a better chocolate... make it with xylitol

Discussion in 'Fibromyalgia Main Forum' started by victoria, Feb 5, 2005.

  1. victoria

    victoria New Member

    I found this while browsing specifically for a chocolate recipe made with xylitol; I haven't tried it yet, but I'm planning on it!

    If you are not familiar with xylitol, it is a naturally-occurring sugar alcohol, not a sugar. Xylitol can actually help to heal dental caries - the bacteria that cause caries are disabled by ingesting Xylitol since it is actually a sugar alcohol and not a "regular" sugar.

    It is approved as a sweetener in more than 35 countries and has been used since the 1960s in foods such as chewing gum, gumdrops and hard candy, and in pharmaceuticals and oral health products.

    It is found in many foods, including fruits, berries, mushrooms and lettuce. It is not a strange or artificial substance to our bodies, but is a normal part of everyday metabolism. Xylitol is metabolized independently of insulin and is absorbed slowly, making it a low-glycemic sweetener. Its safety has been proven in long-term clinical studies.

    The white crystalline powder is made from plants such as birch and other hard wood trees and fibrous vegetation such as corn cobs. It has the same sweetness and bulk as cane sugar, with one-third fewer calories. It can replace sugar cup-for-cup.

    It was not marketed as a sweetener because the price was twenty times that of sugar. Lower prices have made it possible to make xylitrol available to the home cook, but it is still relatively expensive. .


    1 stick (1/2 cup) tablespoons butter
    2/3 cup xylitol
    1 8-ounce carton of whipped cream cheese
    1/2 cup unsweetened cocoa powder
    3/4 cup (or more) walnut pieces
    1/4 cup (or more) grain-sweetened chocolate chips

    1. Melt the butter in a large saucepan, then remove from heat.
    2. Stir in the xylitol with a wooden spoon. Let stand about a half an hour to cool to room temperature.
    3. Add the cream cheese and beat with an electric hand mixer until the mixture is free from lumps. Start the mixer on low to keep melted butter from spattering.
    4. Add the cocoa powder and beat until well incorporated.
    5. Fold in the walnut pieces and chocolate chips.
    6. Line a loaf pan with a piece of parchment paper large enough to go up the sides. This will make it easier to remove the fudge from the pan.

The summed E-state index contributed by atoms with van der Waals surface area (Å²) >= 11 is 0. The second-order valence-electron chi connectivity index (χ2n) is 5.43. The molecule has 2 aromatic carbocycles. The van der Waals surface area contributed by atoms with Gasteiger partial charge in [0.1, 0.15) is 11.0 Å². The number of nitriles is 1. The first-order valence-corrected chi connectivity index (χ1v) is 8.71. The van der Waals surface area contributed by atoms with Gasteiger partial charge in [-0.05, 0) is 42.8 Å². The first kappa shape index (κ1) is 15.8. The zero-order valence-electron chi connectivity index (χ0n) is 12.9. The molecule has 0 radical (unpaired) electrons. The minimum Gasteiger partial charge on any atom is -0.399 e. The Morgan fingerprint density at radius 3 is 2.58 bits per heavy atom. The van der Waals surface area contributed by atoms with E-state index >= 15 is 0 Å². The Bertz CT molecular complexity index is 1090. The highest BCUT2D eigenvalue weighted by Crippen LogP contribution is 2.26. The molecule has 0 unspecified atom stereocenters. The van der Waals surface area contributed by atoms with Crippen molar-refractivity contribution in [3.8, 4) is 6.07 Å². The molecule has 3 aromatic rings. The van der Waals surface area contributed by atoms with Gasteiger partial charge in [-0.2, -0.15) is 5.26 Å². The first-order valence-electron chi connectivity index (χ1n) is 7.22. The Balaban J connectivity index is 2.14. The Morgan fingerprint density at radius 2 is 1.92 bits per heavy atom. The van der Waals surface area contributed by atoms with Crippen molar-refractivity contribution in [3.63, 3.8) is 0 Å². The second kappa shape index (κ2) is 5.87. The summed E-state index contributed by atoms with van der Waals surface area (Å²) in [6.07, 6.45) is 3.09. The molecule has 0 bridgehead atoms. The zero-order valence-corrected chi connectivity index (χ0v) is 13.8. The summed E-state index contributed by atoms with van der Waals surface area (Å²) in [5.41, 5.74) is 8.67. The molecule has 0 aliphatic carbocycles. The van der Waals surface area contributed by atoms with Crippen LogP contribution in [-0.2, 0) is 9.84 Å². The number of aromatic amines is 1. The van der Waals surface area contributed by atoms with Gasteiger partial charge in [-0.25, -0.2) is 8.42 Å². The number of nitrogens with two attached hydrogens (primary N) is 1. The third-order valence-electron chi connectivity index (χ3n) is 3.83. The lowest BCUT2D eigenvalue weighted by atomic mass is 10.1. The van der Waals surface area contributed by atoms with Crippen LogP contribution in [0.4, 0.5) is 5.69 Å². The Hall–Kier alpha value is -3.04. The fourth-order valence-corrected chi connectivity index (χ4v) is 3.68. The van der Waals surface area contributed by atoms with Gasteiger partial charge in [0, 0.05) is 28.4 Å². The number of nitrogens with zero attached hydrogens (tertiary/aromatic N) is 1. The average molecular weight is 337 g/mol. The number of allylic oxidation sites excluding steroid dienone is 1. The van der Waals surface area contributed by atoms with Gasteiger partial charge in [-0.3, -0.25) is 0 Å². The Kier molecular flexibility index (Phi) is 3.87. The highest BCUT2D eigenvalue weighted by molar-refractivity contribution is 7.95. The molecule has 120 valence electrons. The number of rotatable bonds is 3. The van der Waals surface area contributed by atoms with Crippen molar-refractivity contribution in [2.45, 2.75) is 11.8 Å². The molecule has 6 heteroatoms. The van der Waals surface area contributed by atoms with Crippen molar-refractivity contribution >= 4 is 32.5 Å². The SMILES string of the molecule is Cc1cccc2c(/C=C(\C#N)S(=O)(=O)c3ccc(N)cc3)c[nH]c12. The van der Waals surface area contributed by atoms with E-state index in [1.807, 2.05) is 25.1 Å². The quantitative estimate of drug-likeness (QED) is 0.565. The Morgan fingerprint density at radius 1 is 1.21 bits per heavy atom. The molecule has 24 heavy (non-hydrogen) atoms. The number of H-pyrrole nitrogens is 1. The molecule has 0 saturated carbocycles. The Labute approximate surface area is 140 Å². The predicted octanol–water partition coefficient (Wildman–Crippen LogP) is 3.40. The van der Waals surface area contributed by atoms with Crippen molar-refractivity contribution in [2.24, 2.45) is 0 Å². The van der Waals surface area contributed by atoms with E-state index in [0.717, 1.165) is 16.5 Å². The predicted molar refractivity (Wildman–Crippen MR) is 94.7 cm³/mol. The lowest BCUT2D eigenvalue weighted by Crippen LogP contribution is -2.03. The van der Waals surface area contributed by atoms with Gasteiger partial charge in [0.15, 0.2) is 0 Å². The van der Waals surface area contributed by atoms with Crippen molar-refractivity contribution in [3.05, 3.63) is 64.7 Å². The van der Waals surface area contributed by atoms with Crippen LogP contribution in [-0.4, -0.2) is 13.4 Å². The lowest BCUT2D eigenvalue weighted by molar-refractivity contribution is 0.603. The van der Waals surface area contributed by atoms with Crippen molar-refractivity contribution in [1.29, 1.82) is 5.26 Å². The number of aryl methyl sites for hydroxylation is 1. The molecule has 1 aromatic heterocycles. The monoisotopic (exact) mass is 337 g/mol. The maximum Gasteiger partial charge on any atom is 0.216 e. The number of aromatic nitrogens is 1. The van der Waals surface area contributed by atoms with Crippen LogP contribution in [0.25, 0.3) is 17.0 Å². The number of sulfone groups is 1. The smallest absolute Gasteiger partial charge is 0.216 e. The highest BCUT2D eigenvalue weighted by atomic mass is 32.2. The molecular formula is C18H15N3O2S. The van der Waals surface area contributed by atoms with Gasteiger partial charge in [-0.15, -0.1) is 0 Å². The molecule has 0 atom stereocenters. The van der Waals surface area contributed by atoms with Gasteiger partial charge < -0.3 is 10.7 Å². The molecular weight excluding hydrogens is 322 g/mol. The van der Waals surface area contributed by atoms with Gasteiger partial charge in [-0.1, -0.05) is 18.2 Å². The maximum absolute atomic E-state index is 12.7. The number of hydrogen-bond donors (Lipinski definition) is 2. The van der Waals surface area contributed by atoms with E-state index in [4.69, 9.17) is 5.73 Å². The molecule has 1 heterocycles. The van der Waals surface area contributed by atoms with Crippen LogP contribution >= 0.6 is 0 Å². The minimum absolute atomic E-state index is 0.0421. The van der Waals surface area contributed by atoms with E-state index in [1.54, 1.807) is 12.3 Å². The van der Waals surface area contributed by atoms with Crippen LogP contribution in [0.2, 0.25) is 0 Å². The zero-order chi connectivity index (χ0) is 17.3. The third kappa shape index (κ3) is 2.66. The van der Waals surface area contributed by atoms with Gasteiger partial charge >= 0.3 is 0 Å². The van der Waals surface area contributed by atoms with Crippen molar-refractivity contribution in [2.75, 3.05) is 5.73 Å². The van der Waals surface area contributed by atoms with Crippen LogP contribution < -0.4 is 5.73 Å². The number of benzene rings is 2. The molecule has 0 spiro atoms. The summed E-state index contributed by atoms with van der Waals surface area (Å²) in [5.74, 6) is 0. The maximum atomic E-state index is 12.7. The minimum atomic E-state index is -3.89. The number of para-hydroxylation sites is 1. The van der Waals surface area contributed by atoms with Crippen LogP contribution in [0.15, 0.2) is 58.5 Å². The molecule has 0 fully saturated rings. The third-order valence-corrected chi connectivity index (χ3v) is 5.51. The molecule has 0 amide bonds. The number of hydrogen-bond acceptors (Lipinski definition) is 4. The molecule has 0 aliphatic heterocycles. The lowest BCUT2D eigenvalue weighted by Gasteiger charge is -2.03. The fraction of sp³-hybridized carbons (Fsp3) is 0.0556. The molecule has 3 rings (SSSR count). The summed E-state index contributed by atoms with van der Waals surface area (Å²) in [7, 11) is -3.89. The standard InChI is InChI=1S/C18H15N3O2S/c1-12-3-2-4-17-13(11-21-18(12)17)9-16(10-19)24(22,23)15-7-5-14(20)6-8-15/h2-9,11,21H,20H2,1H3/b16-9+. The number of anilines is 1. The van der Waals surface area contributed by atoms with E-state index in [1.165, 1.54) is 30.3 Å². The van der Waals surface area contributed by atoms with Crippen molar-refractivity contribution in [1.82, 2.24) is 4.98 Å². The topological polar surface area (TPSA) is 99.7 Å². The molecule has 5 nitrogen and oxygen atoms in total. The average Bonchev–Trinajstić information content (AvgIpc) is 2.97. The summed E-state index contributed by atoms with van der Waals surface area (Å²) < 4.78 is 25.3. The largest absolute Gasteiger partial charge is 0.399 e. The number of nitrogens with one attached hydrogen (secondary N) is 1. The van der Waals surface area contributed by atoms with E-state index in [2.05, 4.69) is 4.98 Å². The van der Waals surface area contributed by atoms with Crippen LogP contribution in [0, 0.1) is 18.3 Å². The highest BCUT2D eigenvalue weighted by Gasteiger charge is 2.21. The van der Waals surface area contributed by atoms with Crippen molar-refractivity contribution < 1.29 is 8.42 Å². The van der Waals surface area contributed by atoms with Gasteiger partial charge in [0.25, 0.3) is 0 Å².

7. Smooth the mixture into the loaf pan and refrigerate several hours, or until firm.
    8. Remove the fudge from the pan by pulling up the edges of the parchment paper.
    9. Cut into squares and serve.

  2. Jane_Canuck

    Jane_Canuck New Member

    Hi Victoria!

    This was neat! I have never heard of this xylitol before.

    When I came down to the USA from Canada I had found I was allergic to corn in all forms! So that meant cutting everything with corn syrup out of my diet!

    This is something very cool that I will have to check into!

    TYVM Brenda
  3. jef40

    jef40 New Member

    I was put on the sugar yeast diet when I was a teen-ager. I would go and get the sugar free chocolate and then ned up in the bathroom. These things tend to have a laxitive effect on most people. That was for the Mannitol, so I'm not sure about xylitol, but I suspect you could have the same problem if not careful.

    I wonder what chocolate ex-lax is made of????
  4. victoria

    victoria New Member

    that is currently used in low-carb sweets is also a sugar alcohol, and can cause a laxative reaction, altho I've never experienced it.

    But I haven't binged on anything made with it - or xylitol- either, lol. I'm sure it probably depends on the person. And too much sugar is bad too of course.

    At least the good thing about xylitol, which has been around for a long time, is that it does kill the bacteria that cause cavities.

  5. Jane_Canuck

    Jane_Canuck New Member

    The only chocolate that I can eat at all is Hershey's either a plain bar or with almonds.

    Almost everything else has corn sryup so I may just stick to that lol.

    Interesting topic though. Do you also have IBS? I find the caffine does act as the laxitive in the food.

    Anyhow sounds like a poopy subject so I shall retreat while I can lol.

    TC Brenda
  6. victoria

    victoria New Member

    No I don't have IBS thankfully, and a small amount of caffeine for me is actually beneficial that way, lolol. Even tho I try to eat high fiber as much as I can...

    now high fiber chocolate, hmmmmmmmm, that's a thought, but can't imagine how that would work unless you dip blackberries?